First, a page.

Our study provides evidence that in a relatively long-lived bird species, the Mute swan, males can influence their partners' reproductive traits in various substantial ways. First, we found that despite the high correlation between breeding partners' ages, a female's laying date and clutch size varied across male age with an improvement in male early life (earlier laying, larger clutches) followed by a decline in male late life. Second, we found that male identity had an important indirect effect on a female's laying date, and that this indirect effect was not only potentially underlined by additive-genetic variance among males but also by persistent permanent-environmental effects associated with each male. Finally, we show that these strong male effects on laying date do not translate into male phenotypic or genetic influences on our best fitness estimate, the number of offspring recruited, suggesting either a possible compensatory mechanism along the cycle by the breeding pair or that other stochastic factors may affect eventual recruitment into the population. It is important to bear in mind that extra-pair paternity is expected to be low to moderate in this species (0–17% of extra-pair cygnets were found in closely related species; see Birkhead & Møller 1996; Kraaijeveld et al. 2004). The existence of extra-pair paternity could result in slight underestimation of the additive-genetic variance in the quantitative genetic analysis. If the rate of extra-pair paternity is related to parental age or length of the partnership (e.g. Kempenaers, Verheyen & Dhondt 1997; Richardson & Burke 1999), this could also alter the age-specific pattern of genetic reproductive success. Hence, our analyses are focused on the effects of the ‘social father’ rather than on age-specific patterns of genetic reproductive success because of the lack of data on genetic paternity.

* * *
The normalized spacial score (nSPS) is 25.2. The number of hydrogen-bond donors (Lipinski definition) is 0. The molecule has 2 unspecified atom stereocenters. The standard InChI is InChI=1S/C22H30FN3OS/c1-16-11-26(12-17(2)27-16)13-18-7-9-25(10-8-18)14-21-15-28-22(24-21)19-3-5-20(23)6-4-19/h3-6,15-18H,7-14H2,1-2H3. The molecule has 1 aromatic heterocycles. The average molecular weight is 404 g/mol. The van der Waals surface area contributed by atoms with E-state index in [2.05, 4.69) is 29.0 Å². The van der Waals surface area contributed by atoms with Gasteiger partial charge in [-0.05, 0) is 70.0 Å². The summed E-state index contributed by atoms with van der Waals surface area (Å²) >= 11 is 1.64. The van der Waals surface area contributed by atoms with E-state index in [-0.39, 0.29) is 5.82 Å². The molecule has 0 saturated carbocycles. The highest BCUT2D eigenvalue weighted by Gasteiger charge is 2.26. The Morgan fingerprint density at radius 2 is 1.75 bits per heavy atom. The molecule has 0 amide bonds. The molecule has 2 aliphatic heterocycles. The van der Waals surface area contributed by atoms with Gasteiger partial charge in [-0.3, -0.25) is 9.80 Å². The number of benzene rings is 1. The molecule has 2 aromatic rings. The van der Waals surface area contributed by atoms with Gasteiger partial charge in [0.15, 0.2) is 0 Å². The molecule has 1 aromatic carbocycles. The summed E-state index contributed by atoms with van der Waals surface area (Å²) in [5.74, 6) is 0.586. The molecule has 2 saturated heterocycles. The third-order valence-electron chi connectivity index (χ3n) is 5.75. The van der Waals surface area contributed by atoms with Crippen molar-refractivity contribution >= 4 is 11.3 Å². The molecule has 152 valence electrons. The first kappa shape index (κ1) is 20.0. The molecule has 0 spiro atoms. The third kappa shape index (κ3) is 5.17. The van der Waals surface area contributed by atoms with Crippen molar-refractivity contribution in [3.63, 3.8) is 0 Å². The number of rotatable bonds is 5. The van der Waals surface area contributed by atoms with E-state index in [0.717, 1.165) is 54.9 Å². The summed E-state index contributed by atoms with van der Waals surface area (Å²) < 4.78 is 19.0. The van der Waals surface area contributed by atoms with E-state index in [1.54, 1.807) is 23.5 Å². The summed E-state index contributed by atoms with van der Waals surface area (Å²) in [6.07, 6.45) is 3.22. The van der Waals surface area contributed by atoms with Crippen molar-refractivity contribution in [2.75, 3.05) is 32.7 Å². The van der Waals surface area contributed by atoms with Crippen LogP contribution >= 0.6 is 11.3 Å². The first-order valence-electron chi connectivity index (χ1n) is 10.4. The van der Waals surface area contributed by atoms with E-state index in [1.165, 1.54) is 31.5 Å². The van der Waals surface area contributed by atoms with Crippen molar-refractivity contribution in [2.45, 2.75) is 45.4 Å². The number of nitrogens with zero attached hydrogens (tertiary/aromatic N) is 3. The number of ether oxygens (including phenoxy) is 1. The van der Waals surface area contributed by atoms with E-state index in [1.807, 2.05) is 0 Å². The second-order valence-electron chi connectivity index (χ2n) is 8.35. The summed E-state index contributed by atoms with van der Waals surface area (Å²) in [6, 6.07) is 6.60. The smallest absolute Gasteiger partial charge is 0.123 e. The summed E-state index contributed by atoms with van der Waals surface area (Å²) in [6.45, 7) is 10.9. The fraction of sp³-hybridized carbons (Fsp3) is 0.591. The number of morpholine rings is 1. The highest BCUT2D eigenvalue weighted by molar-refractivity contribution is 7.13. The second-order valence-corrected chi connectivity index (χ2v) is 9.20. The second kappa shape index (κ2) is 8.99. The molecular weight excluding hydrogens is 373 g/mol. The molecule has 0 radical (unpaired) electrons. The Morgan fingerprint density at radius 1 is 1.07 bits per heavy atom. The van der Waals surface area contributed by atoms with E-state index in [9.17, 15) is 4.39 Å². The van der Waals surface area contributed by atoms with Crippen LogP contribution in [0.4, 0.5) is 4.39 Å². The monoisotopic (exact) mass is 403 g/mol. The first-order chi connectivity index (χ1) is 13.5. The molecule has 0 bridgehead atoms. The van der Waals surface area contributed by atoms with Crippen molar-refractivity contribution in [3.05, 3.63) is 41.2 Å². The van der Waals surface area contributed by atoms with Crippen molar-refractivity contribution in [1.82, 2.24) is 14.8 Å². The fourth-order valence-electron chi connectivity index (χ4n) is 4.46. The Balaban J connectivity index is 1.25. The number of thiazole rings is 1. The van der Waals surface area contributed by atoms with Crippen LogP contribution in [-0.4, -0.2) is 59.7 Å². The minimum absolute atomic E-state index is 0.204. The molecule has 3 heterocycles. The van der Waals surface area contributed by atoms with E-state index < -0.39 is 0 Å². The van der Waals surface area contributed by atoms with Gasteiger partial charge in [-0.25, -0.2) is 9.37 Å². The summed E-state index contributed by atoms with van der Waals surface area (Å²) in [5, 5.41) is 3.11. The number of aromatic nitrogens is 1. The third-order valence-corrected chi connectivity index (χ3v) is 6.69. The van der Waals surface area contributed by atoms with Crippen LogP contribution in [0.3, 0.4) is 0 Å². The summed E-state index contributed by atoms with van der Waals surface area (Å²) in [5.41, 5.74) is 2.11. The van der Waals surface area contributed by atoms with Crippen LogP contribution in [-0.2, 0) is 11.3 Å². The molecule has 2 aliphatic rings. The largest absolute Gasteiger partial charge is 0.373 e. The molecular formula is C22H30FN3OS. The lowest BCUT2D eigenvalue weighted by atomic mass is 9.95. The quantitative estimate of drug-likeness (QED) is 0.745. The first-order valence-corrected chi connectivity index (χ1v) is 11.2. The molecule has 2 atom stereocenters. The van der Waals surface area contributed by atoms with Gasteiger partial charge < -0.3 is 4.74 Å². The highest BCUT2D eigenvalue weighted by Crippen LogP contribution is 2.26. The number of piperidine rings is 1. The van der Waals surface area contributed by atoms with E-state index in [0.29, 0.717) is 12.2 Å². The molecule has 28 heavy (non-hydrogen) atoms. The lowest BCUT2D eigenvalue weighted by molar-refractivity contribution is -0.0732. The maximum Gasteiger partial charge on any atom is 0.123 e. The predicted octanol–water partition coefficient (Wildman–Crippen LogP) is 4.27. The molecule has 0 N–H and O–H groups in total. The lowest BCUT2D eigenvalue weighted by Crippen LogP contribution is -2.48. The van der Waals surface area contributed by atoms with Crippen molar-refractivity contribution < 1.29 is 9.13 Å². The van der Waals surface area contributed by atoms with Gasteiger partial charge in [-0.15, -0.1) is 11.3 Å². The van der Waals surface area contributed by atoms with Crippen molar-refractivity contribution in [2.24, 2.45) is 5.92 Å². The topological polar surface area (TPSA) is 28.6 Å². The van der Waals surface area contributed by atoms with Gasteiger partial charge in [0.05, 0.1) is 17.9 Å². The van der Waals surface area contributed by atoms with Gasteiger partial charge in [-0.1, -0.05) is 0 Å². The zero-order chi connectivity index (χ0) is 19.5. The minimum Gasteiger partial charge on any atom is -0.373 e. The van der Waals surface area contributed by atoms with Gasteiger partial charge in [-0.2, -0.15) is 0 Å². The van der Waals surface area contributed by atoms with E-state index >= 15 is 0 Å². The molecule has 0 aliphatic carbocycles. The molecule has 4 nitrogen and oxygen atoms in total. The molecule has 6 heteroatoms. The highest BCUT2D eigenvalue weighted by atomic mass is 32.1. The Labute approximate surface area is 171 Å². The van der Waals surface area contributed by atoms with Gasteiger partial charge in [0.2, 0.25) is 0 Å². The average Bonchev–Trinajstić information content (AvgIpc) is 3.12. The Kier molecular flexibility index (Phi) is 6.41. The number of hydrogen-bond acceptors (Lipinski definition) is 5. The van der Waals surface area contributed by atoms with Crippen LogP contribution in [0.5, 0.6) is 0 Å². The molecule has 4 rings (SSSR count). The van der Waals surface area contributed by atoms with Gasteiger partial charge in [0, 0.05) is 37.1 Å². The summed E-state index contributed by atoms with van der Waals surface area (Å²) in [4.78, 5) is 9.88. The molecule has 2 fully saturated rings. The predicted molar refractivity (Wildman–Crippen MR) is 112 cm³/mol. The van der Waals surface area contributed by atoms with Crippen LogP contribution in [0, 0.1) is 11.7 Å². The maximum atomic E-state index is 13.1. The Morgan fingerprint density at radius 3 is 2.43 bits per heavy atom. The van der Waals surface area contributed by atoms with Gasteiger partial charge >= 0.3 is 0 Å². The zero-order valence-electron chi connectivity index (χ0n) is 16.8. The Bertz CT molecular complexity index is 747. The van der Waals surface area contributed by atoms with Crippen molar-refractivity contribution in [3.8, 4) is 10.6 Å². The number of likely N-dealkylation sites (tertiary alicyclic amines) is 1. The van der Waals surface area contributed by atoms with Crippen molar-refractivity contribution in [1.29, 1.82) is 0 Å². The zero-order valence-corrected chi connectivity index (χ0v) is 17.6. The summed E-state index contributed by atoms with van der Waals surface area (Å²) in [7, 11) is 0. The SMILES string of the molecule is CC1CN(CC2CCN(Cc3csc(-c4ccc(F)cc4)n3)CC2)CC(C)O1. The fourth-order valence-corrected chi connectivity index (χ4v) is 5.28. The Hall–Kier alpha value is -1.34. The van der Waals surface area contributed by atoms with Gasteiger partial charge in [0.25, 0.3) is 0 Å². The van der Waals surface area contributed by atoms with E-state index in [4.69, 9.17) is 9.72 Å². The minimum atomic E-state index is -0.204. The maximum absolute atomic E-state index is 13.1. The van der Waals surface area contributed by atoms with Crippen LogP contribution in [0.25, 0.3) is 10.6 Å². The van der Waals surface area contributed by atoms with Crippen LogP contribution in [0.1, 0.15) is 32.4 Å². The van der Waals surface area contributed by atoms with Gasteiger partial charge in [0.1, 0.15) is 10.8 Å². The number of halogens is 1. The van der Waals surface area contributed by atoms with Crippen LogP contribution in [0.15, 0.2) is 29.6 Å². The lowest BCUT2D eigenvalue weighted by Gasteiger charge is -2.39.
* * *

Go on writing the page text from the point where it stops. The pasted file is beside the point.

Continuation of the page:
Several constraints due to the nature and size of our data set limited our power to decipher male from female effects on reproductive performance, and especially age effects. Mute swans in the Abbotsbury colony display strong assortative mating by age (Fig. 1), and this correlation is not only due to young birds pairing up together when they reach breeding age but also because older birds seeking a replacement for a lost mate also pair with a bird of similar age to themselves (Perrins & McCleery 1997). Hence, although 29% of females were paired with more than one male, fewer were paired with males with dissimilar ages from theirs. To circumvent this issue, we analysed the effects of male and female age on laying date, clutch size and number of recruits in two separate ways to reveal patterns of improvement and senescence that can be linked to each parent independently. Most of our main results are similar under both manners of analysis, which reveals that male identity and age can play a role in the expression of these traits, especially timing of breeding. We also acknowledge that caution should be used when interpreting the results from the late-life (step-two) analysis; the reduction in sample size along with generally small effects of age potentially explain why quadratic-age effects in the initial analysis are not retained as significant linear effects in the step-two analysis (e.g. age effects on clutch size). However, the lack of significant effects of male age late in life may indicate that the primary effects of males on laying date and clutch size are restricted to early in ontogeny. Keeping the limitations of reduced sample size in mind, we will discuss below the main robust results from our study.